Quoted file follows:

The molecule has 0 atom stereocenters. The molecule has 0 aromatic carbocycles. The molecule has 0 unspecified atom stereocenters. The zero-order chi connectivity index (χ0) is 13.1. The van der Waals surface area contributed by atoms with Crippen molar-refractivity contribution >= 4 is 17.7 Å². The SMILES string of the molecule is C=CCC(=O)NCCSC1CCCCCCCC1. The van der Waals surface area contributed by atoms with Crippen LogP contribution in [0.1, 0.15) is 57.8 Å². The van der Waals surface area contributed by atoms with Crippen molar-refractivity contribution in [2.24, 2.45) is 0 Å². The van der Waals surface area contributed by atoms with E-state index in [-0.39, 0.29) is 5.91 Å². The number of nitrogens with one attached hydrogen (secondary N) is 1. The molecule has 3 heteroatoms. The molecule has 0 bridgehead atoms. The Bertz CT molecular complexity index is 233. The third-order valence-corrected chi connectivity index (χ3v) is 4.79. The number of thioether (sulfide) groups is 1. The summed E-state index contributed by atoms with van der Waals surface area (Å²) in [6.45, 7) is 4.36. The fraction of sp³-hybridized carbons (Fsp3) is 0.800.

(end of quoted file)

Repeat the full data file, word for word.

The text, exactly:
The molecule has 0 atom stereocenters. The molecule has 0 aromatic carbocycles. The molecule has 0 unspecified atom stereocenters. The zero-order chi connectivity index (χ0) is 13.1. The van der Waals surface area contributed by atoms with Crippen molar-refractivity contribution >= 4 is 17.7 Å². The SMILES string of the molecule is C=CCC(=O)NCCSC1CCCCCCCC1. The van der Waals surface area contributed by atoms with Crippen LogP contribution in [0.1, 0.15) is 57.8 Å². The van der Waals surface area contributed by atoms with Crippen molar-refractivity contribution in [2.24, 2.45) is 0 Å². The van der Waals surface area contributed by atoms with E-state index in [-0.39, 0.29) is 5.91 Å². The number of nitrogens with one attached hydrogen (secondary N) is 1. The molecule has 3 heteroatoms. The molecule has 0 bridgehead atoms. The Bertz CT molecular complexity index is 233. The third-order valence-corrected chi connectivity index (χ3v) is 4.79. The number of thioether (sulfide) groups is 1. The summed E-state index contributed by atoms with van der Waals surface area (Å²) in [6.45, 7) is 4.36. The fraction of sp³-hybridized carbons (Fsp3) is 0.800.